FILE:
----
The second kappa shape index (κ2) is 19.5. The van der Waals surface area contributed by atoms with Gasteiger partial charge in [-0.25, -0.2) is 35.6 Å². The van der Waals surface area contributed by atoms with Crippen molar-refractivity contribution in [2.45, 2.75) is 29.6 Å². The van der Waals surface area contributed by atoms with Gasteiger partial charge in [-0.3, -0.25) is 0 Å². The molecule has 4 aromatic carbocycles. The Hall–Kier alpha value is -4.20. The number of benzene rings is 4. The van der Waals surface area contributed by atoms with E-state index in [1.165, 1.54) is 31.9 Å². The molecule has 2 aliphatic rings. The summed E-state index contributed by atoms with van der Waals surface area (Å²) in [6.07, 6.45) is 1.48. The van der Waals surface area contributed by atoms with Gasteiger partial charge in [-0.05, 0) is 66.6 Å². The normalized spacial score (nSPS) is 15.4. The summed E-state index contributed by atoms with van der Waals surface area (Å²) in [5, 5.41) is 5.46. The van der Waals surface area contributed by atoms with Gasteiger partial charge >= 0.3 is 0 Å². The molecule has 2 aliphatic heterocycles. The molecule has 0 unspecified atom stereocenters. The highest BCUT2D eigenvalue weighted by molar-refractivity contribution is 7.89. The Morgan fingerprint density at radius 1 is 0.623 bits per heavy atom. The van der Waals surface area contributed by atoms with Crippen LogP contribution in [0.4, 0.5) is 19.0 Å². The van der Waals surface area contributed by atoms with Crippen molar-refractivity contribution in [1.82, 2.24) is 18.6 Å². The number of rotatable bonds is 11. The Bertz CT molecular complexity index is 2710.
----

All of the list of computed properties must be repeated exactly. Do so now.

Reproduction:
The second kappa shape index (κ2) is 19.5. The van der Waals surface area contributed by atoms with Gasteiger partial charge in [-0.25, -0.2) is 35.6 Å². The van der Waals surface area contributed by atoms with Crippen molar-refractivity contribution in [2.45, 2.75) is 29.6 Å². The van der Waals surface area contributed by atoms with Gasteiger partial charge in [-0.3, -0.25) is 0 Å². The molecule has 4 aromatic carbocycles. The Hall–Kier alpha value is -4.20. The number of benzene rings is 4. The van der Waals surface area contributed by atoms with E-state index in [1.165, 1.54) is 31.9 Å². The molecule has 2 aliphatic rings. The summed E-state index contributed by atoms with van der Waals surface area (Å²) in [6.07, 6.45) is 1.48. The van der Waals surface area contributed by atoms with Gasteiger partial charge in [-0.05, 0) is 66.6 Å². The normalized spacial score (nSPS) is 15.4. The summed E-state index contributed by atoms with van der Waals surface area (Å²) in [5, 5.41) is 5.46. The van der Waals surface area contributed by atoms with Gasteiger partial charge >= 0.3 is 0 Å². The molecule has 2 aliphatic heterocycles. The molecule has 0 unspecified atom stereocenters. The highest BCUT2D eigenvalue weighted by molar-refractivity contribution is 7.89. The Morgan fingerprint density at radius 1 is 0.623 bits per heavy atom. The van der Waals surface area contributed by atoms with Crippen LogP contribution in [0.4, 0.5) is 19.0 Å². The van der Waals surface area contributed by atoms with Crippen molar-refractivity contribution in [1.82, 2.24) is 18.6 Å². The number of rotatable bonds is 11. The Bertz CT molecular complexity index is 2710.